a, Countries without a national BON can establish and implement one following the multistep process identified by GEO BON17. b, Each national BON (Colombia is shown as an example) follows harmonized methods and coordinated activities for biodiversity observations, data curation and sharing, trend detection and attribution, modelling, and policy-decision support that forms a BON service. c, In the proposed GBiOS, national and regional BONs (circles) form an international network that shares technologies, data (for example, via a Global Open Science Cloud) and information about biodiversity trends (EBVs and EESVs) and ecological events, and in so doing enables the global community to make rapid multiscale assessments of progress towards international biodiversity targets and goals.

A GBiOS would assemble an intercommunicating system of BONs and other monitoring programmes4. In a first phase, a GBiOS could be established immediately as a globally coordinated network of BONs (Fig. 1); this first phase would develop a collective assessment of our current capacity to observe biodiversity and ecosystem trends, with the needs to improve it including human capacity and technologies for observations and data sharing and analysis17.

BONs can be designed to support national biodiversity strategies and action plans to guide action by parties under the KM-GBF. BONs support long-term research sites and stations conducting observations from the ground, air, water or space18,19. BON development may involve investment in additional monitoring capacity at new and existing sites to reduce data gaps. The addition of new sites to the BON can reduce uncertainty in trend detection and improve understanding of biodiversity change locally and nationally, as well as contribute information for regional and global assessments. Other sites may be chosen to acquire the information to improve models for forecasts projecting future changes in biodiversity7. Research centres working with BONs will provide services for supporting the use and sharing of data, trend assessments, and predictive modelling to guide decisions for conservation and spatial planning.

Next steps

Several next steps are needed to establish the governance model, funding, the deployment of technologies and other resource needs, and investment in careers to support GBiOS activities in the long term.

Co-sponsorship and governance

A proposal for a governance model should be elaborated, along with identification of the partner organizations — from both the public and private sectors — that can co-sponsor a GBiOS. One option is to follow the solution taken by the GCOS, which is co-sponsored by several intergovernmental organizations: the WMO, the Intergovernmental Oceanographic Commission of the United Nations Educational, Scientific and Cultural Organization, the United Nations Environment Programme and the International Science Council.

Assessment of resource needs and added value

At this point, an assessment of the technical and financial investment is needed. This includes the necessary technologies and data infrastructure (including existing large repositories such as GBIF, OBIS and GenBank) needed to support long-term monitoring and make the data available in a secure manner; mechanisms for governance and financing; and the existing national and regional BON components that can be integrated to form the first phase of the GBiOS implementation. This assessment would include the knowledge and capacity needs, and the economic costs and benefits (return on investment) that may arise from an initial investment in a GBiOS, followed by alternative pathways for progressive development of its capacity by 2030 and beyond.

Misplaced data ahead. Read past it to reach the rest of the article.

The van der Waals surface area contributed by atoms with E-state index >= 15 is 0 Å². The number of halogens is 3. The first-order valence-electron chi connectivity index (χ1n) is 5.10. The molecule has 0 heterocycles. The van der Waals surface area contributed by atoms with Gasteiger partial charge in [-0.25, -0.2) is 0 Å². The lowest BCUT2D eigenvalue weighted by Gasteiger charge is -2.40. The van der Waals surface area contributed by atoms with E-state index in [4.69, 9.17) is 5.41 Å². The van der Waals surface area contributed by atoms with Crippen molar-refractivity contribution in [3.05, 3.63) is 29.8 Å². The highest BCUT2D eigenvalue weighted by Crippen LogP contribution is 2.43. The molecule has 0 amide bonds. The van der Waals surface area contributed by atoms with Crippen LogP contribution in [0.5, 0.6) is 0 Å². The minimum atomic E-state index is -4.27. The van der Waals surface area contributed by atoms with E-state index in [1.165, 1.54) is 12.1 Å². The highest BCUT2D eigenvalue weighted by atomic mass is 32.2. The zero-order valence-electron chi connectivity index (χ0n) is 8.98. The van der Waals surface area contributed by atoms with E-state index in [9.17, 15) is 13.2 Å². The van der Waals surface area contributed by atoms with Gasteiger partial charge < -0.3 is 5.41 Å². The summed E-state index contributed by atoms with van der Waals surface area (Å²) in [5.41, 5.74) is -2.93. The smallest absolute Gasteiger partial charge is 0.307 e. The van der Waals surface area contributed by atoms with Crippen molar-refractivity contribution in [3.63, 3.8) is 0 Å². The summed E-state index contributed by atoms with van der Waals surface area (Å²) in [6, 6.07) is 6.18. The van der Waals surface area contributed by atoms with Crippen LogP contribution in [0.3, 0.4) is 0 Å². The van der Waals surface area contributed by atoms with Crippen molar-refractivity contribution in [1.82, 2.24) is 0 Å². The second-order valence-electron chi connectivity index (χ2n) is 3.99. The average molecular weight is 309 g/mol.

Funding a GBiOS for the long term

A long-term funding model could help to support nations with the establishment of their BONs, to conduct standardized biodiversity monitoring and publish data into national and international data repositories (for example, GBIF and OBIS) within weeks to months. An integrated system of observations for biodiversity will connect to observing systems for climate and other human drivers and pressures. One way to fund a GBiOS would be through a UN coalition fund, similar to the Systematic Observations Financing Facility (SOFF) for GCOS. Data from the GBiOS would support ecosystem accounts under the UN SEEA ecosystem accounting framework and guide investments to create local social and economic benefits for the global public good. Global data production and exchange could be an important measure of success, along with use by the private sector for financial disclosures and impact assessments. A SOFF for the GBiOS could contribute to strengthening societal adaptation and resilience across the globe, benefitting the most vulnerable peoples and countries.

A GBiOS would be a missing piece of the science–policy puzzle needed to support the realization of the KM-GBF, the Sustainable Development Goals and other multilateral environmental agreements and protocols. The global community is increasingly aware of the great benefits that society receives from biologically diverse and resilient ecosystems. A GBiOS could contribute to a representative and inclusive understanding of biodiversity change and thereby support effective implementation of policies that are designed to reverse biodiversity loss and achieve the global goals for nature in the coming decades.